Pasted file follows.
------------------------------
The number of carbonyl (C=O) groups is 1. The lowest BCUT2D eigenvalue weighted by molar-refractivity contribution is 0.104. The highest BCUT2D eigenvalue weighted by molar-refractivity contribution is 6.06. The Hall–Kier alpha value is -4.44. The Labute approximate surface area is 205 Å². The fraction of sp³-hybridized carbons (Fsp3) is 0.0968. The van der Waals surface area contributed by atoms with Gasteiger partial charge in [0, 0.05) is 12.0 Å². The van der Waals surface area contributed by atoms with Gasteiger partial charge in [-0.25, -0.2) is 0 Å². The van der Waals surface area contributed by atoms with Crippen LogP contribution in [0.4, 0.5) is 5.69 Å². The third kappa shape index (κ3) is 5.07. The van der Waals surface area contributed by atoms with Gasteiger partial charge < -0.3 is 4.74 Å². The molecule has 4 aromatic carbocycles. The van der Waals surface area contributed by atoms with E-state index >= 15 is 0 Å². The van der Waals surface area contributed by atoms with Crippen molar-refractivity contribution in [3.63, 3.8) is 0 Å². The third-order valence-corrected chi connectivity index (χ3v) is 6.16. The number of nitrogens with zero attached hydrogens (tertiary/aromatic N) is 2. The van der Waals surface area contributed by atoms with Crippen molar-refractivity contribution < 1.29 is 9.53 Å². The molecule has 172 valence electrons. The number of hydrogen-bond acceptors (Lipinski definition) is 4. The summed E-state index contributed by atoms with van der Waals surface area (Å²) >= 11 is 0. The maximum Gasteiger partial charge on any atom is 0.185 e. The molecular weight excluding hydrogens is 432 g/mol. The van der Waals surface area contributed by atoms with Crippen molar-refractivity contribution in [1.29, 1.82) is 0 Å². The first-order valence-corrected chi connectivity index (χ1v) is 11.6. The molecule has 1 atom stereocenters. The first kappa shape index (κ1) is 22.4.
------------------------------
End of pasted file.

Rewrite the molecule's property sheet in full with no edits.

The number of carbonyl (C=O) groups is 1. The lowest BCUT2D eigenvalue weighted by molar-refractivity contribution is 0.104. The highest BCUT2D eigenvalue weighted by molar-refractivity contribution is 6.06. The Hall–Kier alpha value is -4.44. The Labute approximate surface area is 205 Å². The fraction of sp³-hybridized carbons (Fsp3) is 0.0968. The van der Waals surface area contributed by atoms with Gasteiger partial charge in [0, 0.05) is 12.0 Å². The van der Waals surface area contributed by atoms with Gasteiger partial charge in [-0.25, -0.2) is 0 Å². The van der Waals surface area contributed by atoms with Crippen LogP contribution in [0.4, 0.5) is 5.69 Å². The third kappa shape index (κ3) is 5.07. The van der Waals surface area contributed by atoms with Gasteiger partial charge < -0.3 is 4.74 Å². The molecule has 4 aromatic carbocycles. The van der Waals surface area contributed by atoms with E-state index >= 15 is 0 Å². The van der Waals surface area contributed by atoms with Crippen molar-refractivity contribution in [3.63, 3.8) is 0 Å². The third-order valence-corrected chi connectivity index (χ3v) is 6.16. The number of nitrogens with zero attached hydrogens (tertiary/aromatic N) is 2. The van der Waals surface area contributed by atoms with Crippen molar-refractivity contribution < 1.29 is 9.53 Å². The molecule has 172 valence electrons. The number of hydrogen-bond acceptors (Lipinski definition) is 4. The summed E-state index contributed by atoms with van der Waals surface area (Å²) >= 11 is 0. The maximum Gasteiger partial charge on any atom is 0.185 e. The molecular weight excluding hydrogens is 432 g/mol. The van der Waals surface area contributed by atoms with Crippen molar-refractivity contribution in [1.29, 1.82) is 0 Å². The first-order valence-corrected chi connectivity index (χ1v) is 11.6. The molecule has 1 atom stereocenters. The first kappa shape index (κ1) is 22.4.